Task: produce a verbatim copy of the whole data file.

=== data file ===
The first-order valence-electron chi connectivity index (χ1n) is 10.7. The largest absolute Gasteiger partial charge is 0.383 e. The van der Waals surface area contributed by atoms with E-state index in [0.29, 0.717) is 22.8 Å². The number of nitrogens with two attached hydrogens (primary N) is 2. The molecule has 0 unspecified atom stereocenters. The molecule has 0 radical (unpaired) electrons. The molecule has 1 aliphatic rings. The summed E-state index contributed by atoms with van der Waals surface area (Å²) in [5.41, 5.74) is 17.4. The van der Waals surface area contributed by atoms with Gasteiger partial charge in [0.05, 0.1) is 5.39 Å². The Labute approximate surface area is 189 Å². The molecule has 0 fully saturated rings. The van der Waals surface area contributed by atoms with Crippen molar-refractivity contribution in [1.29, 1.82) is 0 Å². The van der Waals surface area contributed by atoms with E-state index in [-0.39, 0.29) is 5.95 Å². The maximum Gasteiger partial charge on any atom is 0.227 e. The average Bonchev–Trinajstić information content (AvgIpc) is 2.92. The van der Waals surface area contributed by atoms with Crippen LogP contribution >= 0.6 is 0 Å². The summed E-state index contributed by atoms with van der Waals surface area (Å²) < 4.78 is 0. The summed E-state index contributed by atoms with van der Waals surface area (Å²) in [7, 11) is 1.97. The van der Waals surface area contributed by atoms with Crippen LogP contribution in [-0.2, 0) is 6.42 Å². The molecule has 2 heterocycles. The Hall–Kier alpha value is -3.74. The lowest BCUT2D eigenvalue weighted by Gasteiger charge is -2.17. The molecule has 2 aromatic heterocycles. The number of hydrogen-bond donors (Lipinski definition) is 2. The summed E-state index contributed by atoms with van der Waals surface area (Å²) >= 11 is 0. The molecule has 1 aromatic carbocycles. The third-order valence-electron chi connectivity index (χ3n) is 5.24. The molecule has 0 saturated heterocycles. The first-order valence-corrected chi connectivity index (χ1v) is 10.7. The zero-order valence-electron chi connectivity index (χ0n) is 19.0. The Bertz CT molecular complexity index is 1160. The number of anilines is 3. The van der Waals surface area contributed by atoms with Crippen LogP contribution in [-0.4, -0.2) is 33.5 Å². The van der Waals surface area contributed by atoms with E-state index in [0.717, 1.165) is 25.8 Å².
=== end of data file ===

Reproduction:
The first-order valence-electron chi connectivity index (χ1n) is 10.7. The largest absolute Gasteiger partial charge is 0.383 e. The van der Waals surface area contributed by atoms with E-state index in [0.29, 0.717) is 22.8 Å². The number of nitrogens with two attached hydrogens (primary N) is 2. The molecule has 0 unspecified atom stereocenters. The molecule has 0 radical (unpaired) electrons. The molecule has 1 aliphatic rings. The summed E-state index contributed by atoms with van der Waals surface area (Å²) in [5.41, 5.74) is 17.4. The van der Waals surface area contributed by atoms with Gasteiger partial charge in [0.05, 0.1) is 5.39 Å². The Labute approximate surface area is 189 Å². The molecule has 0 fully saturated rings. The van der Waals surface area contributed by atoms with Crippen molar-refractivity contribution in [1.29, 1.82) is 0 Å². The van der Waals surface area contributed by atoms with E-state index in [-0.39, 0.29) is 5.95 Å². The maximum Gasteiger partial charge on any atom is 0.227 e. The average Bonchev–Trinajstić information content (AvgIpc) is 2.92. The van der Waals surface area contributed by atoms with Crippen LogP contribution >= 0.6 is 0 Å². The summed E-state index contributed by atoms with van der Waals surface area (Å²) < 4.78 is 0. The summed E-state index contributed by atoms with van der Waals surface area (Å²) in [7, 11) is 1.97. The van der Waals surface area contributed by atoms with Crippen LogP contribution in [-0.2, 0) is 6.42 Å². The molecule has 2 heterocycles. The Hall–Kier alpha value is -3.74. The lowest BCUT2D eigenvalue weighted by Gasteiger charge is -2.17. The molecule has 2 aromatic heterocycles. The number of hydrogen-bond donors (Lipinski definition) is 2. The summed E-state index contributed by atoms with van der Waals surface area (Å²) >= 11 is 0. The molecule has 1 aromatic carbocycles. The third-order valence-electron chi connectivity index (χ3n) is 5.24. The molecule has 0 saturated heterocycles. The first-order valence-corrected chi connectivity index (χ1v) is 10.7. The zero-order valence-electron chi connectivity index (χ0n) is 19.0. The Bertz CT molecular complexity index is 1160. The number of anilines is 3. The van der Waals surface area contributed by atoms with Crippen LogP contribution in [-0.4, -0.2) is 33.5 Å². The van der Waals surface area contributed by atoms with E-state index in [0.717, 1.165) is 25.8 Å².